To solve a puzzle is the objective of a mystery. But it can’t be too easy or we won’t enjoy it. To slow down readers from solving the misdeed, authors mix in red herrings with real clues. To be effective, red herrings are integral to the story. Authors cannot introduce them just for the sake of throwing off readers—well, maybe sometimes.

What makes a page-turner? Whether a story is a spy thriller or a cozy mystery the element of suspense enhances our enjoyment. We want a reason to start the next chapter and stay up all night to solve the crime. Will the heroine be rescued in time? Is the detective going to realize that he is headed into a trap?

As with any story, a mystery should be credible. Crime stories solved with forensic evidence are more convincing if based on the science of forensic evidence. Police procedure should at least approximate how police actually do their job—or any deviation explained. Travel times should be accurate, especially if the solution to the crime relies on timing. Accurate descriptions of setting and back story help draw readers into a story.

Ahhh—all this talk of mysteries makes me want to start reading one. There are so many mysteries still to be pursued. Some of them go beyond these simple ingredients. They engage us with especially memorable characters or complex tricky puzzles. Regardless, what fun to become absorbed in a new puzzle.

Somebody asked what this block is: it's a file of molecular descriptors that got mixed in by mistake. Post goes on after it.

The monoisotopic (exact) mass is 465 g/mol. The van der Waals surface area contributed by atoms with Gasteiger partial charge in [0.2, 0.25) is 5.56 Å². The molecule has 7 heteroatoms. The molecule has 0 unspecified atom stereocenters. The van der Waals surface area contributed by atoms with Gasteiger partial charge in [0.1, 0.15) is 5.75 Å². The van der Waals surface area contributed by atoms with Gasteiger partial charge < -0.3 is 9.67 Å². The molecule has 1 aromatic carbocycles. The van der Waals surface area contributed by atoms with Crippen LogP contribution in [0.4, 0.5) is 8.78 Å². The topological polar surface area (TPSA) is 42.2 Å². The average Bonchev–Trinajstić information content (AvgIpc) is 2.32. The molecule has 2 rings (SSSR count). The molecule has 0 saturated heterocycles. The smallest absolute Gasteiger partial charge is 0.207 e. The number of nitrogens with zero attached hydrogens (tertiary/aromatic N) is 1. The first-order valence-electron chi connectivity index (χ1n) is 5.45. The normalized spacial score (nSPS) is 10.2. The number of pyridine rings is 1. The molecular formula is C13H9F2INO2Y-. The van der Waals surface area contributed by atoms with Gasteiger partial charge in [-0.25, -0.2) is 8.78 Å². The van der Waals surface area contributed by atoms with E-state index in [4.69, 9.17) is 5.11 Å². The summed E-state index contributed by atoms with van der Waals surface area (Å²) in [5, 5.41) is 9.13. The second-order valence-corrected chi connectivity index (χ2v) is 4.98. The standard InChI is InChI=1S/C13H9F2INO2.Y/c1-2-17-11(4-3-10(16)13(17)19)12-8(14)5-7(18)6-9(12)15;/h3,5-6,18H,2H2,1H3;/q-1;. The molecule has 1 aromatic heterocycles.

Mystery author Joyce T. Strand, much like her fictional character, Jillian Hillcrest, served as head of corporate communications at several biotech and high-tech companies in Silicon Valley for more than 25 years. Unlike Jillian, however, she did not encounter murder. Rather, she focused on publicizing her companies and their products. Joyce received her Ph.D. from The George Washington University, Washington, D.C. and her B.A. from Dickinson College, Carlisle, PA She currently lives in Southern California with her two cats, a collection of cow statuary and art, and her muse, the roadrunner.


Jillian Hillcrest returns as a PR Executive to join with a local Silicon Valley reporter who is uneasy about the supposed DUI death of an informant. He solicits Jillian’s help along with that of her neighbor, a retired police officer, to look into events in his hometown north of the Napa/Sonoma wine country. Jillian’s ex-husband grows more and more certain he wants to re-marry her.  OPEN MEETINGS was inspired by a network of criminal ex- and current police officers in the broader San Francisco Bay Area.


Murder intrudes on PR Executive Jillian Hillcrest's routine as head communications executive at a small Silicon Valley biotechnology company. She is eagerly staying on message to inform investors, the media and the community about her company and its products. When someone near to her is murdered, a determined San Francisco police inspector involves her in the investigation, convinced she is key to solving the crime. She co-operates fully only to find that solving a murder is more hazardous than writing press releases. On Message is the first in the Jillian Hillcrest mystery series. As with all the novels in this series, it was inspired by a real California case.

Paperback (Amazon):
Ebook (Amazon Kindle):


Book trailer (ON MESSAGE):

20 March 2013

Guest Post - Why I Write by Shannon MacLeod

Sometimes, love lasts lifetimes

The Celtic Knot: Suit of Cups on Amazon US and Amazon UK

I thought about writing a piece on how I write, but couldn’t get further than sit down and start typing. With me, the writing is more about the why. I write because I love telling stories and making people laugh. I write because I dig hearing my kids say “My mom’s a writer.” I started writing because I was unhappy. Desperately unhappy. Gnaw your own leg off to escape the trap unhappy and at the time I thought I couldn’t do a thing about it.